Date: Tuesday, May 7th to Wednesday, May 8th, 2019
Location: Westin Bayshore, Vancouver
Scroll down to see photos of the event!
The theme of the Congress was Acknowledgement, Awareness and Engagement – Landscape Architecture and Reconciliation
In 2007 the Truth and Reconciliation Commission of Canada (TRC) was established as part of the legal settlement of the largest class-action lawsuit in Canadian history. Between the 1870s and 1996 over 150,000 indigenous children were placed in residential schools across Canada as part of an organised effort to wipe out indigenous cultures. In 2015 the TRC released its report including 94 Calls to Action which invites all Canadians to read, adopt, and change behaviour and practices in the ongoing process of truth finding and reconciliation with Indigenous people in this country.
Speaking directly to all levels of government, organizations, and individual Canadians, the Truth and Reconciliation Commission of Canada (TRC) seeks to advance the process of “…establishing and maintaining a mutually respectful relationship between Aboriginal and Non-Aboriginal peoples in this country through a series of Calls to Action that will contribute to a state of reconciliation. “
Since the release of the TRC Calls to Action the national dialogue around truth and reconciliation has continued to grow. Taking up the call in November 2016, the CSLA Board of Directors established the Indigenous Issues Task Force (IITF) “to guide the CSLA in improving awareness and capacity” and to ensure landscape architects contribute to this dialogue. Building on the work of the task force, the 2019 CSLA Congress will explore three pillars:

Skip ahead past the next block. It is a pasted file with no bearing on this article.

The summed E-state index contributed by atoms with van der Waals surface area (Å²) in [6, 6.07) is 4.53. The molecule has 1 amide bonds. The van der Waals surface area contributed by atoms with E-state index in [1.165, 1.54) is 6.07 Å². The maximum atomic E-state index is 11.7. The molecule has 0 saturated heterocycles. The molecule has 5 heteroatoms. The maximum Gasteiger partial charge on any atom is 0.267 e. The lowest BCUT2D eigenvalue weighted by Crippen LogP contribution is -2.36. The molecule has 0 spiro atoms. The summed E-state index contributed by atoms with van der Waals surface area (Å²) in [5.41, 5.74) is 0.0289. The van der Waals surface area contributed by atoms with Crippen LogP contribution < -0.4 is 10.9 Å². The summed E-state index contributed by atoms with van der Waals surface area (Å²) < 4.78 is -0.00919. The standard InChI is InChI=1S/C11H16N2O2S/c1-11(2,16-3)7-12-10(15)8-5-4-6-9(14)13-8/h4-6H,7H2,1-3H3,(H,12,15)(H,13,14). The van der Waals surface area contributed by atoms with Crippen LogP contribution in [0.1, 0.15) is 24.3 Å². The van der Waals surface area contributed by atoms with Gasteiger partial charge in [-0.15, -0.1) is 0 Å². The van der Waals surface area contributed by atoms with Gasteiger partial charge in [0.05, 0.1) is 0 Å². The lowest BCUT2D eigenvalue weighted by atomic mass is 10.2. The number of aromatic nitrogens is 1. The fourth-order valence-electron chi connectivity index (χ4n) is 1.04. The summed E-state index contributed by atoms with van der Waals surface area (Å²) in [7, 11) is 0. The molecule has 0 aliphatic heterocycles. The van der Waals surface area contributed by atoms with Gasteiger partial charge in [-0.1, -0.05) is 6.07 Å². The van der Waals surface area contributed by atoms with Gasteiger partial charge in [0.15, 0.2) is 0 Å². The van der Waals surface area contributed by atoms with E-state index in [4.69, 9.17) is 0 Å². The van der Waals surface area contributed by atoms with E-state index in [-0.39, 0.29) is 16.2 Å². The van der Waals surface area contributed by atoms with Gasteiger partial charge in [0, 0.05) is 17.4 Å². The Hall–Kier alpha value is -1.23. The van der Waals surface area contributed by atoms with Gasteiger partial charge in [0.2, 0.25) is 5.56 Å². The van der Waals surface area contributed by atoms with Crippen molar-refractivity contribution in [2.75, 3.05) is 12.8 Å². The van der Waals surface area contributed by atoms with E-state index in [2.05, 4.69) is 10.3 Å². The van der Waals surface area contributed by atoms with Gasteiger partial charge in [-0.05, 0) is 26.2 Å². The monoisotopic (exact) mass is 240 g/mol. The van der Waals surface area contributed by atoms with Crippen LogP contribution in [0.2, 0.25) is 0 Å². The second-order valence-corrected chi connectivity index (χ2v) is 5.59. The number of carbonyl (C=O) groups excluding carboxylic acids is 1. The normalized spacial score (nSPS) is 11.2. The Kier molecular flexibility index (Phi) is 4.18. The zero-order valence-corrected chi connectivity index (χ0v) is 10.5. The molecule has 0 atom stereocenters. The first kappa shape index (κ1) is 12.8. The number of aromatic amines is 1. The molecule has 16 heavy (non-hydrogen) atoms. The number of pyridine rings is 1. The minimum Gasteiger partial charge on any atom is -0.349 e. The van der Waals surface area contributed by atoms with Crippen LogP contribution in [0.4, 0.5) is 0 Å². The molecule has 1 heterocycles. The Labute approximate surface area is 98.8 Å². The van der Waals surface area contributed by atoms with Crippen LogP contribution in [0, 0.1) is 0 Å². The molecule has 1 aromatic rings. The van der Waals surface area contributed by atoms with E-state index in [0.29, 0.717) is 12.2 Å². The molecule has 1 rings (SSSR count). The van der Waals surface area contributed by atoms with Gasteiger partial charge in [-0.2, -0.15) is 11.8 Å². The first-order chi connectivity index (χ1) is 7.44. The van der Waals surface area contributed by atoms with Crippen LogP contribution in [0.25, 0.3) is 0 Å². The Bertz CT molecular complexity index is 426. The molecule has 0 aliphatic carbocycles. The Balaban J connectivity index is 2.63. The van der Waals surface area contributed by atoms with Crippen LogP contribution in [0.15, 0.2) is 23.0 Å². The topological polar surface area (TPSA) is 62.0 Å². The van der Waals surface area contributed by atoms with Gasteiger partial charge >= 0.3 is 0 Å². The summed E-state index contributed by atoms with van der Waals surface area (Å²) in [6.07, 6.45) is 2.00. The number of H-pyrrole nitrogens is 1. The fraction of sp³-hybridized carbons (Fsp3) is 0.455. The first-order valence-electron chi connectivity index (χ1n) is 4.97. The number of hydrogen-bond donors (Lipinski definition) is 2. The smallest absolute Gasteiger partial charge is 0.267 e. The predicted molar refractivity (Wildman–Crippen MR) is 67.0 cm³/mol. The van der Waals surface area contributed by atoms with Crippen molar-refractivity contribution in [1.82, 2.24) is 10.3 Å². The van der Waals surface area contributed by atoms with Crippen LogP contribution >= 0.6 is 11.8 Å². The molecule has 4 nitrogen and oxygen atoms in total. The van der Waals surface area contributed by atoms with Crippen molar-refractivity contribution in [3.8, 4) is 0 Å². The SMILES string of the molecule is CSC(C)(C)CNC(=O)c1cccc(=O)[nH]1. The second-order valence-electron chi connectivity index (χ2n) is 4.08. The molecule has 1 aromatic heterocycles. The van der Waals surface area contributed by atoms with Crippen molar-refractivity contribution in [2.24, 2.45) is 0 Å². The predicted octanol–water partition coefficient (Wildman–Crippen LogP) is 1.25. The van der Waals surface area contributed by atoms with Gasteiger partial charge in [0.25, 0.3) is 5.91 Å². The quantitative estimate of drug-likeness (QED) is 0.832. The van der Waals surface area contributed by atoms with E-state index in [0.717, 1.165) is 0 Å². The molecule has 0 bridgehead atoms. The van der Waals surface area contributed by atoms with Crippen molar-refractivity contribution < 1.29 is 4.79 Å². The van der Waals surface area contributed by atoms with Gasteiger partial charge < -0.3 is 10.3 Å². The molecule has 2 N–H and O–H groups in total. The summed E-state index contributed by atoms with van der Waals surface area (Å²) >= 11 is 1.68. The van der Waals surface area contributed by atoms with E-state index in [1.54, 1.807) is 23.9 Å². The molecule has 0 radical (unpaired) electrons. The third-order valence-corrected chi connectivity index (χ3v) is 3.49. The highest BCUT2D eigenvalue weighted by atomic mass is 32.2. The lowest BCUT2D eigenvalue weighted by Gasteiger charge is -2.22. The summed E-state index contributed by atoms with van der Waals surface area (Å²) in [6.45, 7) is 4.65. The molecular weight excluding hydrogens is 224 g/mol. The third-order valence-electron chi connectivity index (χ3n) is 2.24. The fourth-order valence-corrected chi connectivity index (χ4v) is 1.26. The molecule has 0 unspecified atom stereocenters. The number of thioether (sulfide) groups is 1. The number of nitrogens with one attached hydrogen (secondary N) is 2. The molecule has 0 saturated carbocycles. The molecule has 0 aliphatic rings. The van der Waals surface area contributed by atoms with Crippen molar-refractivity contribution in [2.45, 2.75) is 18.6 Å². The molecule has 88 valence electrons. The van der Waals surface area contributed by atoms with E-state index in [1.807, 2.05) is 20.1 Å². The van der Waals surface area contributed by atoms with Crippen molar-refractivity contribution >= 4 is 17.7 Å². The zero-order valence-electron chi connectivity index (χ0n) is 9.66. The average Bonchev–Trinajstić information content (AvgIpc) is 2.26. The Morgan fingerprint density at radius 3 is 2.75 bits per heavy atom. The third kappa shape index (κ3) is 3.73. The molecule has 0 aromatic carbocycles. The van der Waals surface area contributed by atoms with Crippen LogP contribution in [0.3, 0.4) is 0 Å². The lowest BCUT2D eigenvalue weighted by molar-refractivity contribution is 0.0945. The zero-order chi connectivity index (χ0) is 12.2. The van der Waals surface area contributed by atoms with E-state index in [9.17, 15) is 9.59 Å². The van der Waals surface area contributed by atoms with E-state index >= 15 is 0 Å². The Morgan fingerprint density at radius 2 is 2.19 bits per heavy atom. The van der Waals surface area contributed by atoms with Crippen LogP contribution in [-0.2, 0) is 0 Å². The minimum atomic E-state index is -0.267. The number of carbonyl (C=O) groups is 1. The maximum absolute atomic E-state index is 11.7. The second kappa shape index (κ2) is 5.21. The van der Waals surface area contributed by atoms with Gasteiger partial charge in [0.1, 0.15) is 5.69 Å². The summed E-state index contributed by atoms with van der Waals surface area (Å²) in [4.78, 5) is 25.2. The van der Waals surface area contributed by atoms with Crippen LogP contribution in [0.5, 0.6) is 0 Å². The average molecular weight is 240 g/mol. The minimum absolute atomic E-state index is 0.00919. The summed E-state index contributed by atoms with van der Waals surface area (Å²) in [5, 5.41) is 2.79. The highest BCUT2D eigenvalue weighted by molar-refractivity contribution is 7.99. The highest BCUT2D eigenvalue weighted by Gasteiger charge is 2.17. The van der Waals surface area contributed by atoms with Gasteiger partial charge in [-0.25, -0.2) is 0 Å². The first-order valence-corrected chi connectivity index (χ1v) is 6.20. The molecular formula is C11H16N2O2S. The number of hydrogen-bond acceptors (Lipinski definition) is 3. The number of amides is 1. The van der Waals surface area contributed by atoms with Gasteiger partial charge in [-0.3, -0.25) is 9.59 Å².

Acknowledgement: We recognize and respect the rights of First Nations, Inuit, and Métis Peoples of Canada; the Truth that has been and continues to be lived by every First Nations, Inuit or Métis person and community. Every Indigenous and non-Indigenous Canadian has a responsibility to our shared state of reconciliation.
Awareness: Through our profession, we seek to affirm the landscapes and cultural perspectives of First Nations, Inuit, and Métis Peoples of Canada as vital to the process of reconciliation. Our responsibility as a profession and as members of a professional association are to prepare landscape architects to be capable partners to support Indigenous Peoples of Canada and to listen and learn from them in turn.
Engagement: The profession seeks to support and develop initiatives that encourage establishing and maintaining respectful relationships between the Indigenous People of Canada, the CSLA, members of the CSLA, and Schools of landscape architecture.
To move forward, Canadians must understand and accept the truth of a history of colonialism and prejudice that has deeply impacted the Indigenous peoples of Canada before meaningful reconciliation can occur. We invite landscape architects to accept their role and responsibility, educate themselves, and to engage and seek ways to contribute in reconciliation.
For our profession, the path towards truth and reconciliation continues at the 2019 CSLA Congress. Together, with the CSLA’s Reconciliation Advisory Committee, we will explore ways forward toward meaningful reconciliation through active-participation, hands-on workshops, presentations on design and planning informed by Indigenous Knowledge, Indigenous peoples and their histories, political and policy developments, Indigenous place-based design, and more.
(Photos: J. Landry)
The CSLA Board of Directors
The LACF Board of Directors
At the registration table
College of Fellows Business Meeting
Kathy Dunster opening the Congress and welcoming our speakers
Thank you to our exhibitors and sponsors!
The CSLA College of Fellows Investiture Ceremony
The CSLA Awards Gala
CSLA Annual General Meeting
Keynote Speaker Wanda Dalla Costa